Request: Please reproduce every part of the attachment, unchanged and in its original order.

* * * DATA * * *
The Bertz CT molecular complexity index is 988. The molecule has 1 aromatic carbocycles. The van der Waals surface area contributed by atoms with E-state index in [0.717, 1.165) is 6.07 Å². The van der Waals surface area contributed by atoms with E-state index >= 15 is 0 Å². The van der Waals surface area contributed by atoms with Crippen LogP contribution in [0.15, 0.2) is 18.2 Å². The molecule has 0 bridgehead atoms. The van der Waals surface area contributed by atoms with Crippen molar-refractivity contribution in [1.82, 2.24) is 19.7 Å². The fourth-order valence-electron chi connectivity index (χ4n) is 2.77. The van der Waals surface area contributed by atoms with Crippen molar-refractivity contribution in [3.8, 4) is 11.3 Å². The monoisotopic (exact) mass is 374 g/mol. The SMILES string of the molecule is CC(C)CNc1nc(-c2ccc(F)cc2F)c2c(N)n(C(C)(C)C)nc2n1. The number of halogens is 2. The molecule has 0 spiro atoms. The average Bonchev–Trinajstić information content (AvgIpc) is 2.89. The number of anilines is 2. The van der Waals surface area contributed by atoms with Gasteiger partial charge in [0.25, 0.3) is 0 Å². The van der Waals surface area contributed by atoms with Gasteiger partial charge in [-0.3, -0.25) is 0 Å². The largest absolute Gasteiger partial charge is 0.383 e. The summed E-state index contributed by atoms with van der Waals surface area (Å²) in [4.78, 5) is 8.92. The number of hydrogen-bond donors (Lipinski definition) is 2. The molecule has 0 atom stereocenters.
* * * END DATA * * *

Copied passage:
The Bertz CT molecular complexity index is 988. The molecule has 1 aromatic carbocycles. The van der Waals surface area contributed by atoms with E-state index in [0.717, 1.165) is 6.07 Å². The van der Waals surface area contributed by atoms with E-state index >= 15 is 0 Å². The van der Waals surface area contributed by atoms with Crippen LogP contribution in [0.15, 0.2) is 18.2 Å². The molecule has 0 bridgehead atoms. The van der Waals surface area contributed by atoms with Crippen molar-refractivity contribution in [1.82, 2.24) is 19.7 Å². The fourth-order valence-electron chi connectivity index (χ4n) is 2.77. The van der Waals surface area contributed by atoms with Crippen molar-refractivity contribution in [3.8, 4) is 11.3 Å². The monoisotopic (exact) mass is 374 g/mol. The SMILES string of the molecule is CC(C)CNc1nc(-c2ccc(F)cc2F)c2c(N)n(C(C)(C)C)nc2n1. The number of halogens is 2. The molecule has 0 spiro atoms. The average Bonchev–Trinajstić information content (AvgIpc) is 2.89. The number of anilines is 2. The van der Waals surface area contributed by atoms with Gasteiger partial charge in [0.25, 0.3) is 0 Å². The van der Waals surface area contributed by atoms with Gasteiger partial charge in [-0.3, -0.25) is 0 Å². The largest absolute Gasteiger partial charge is 0.383 e. The summed E-state index contributed by atoms with van der Waals surface area (Å²) in [4.78, 5) is 8.92. The number of hydrogen-bond donors (Lipinski definition) is 2. The molecule has 0 atom stereocenters.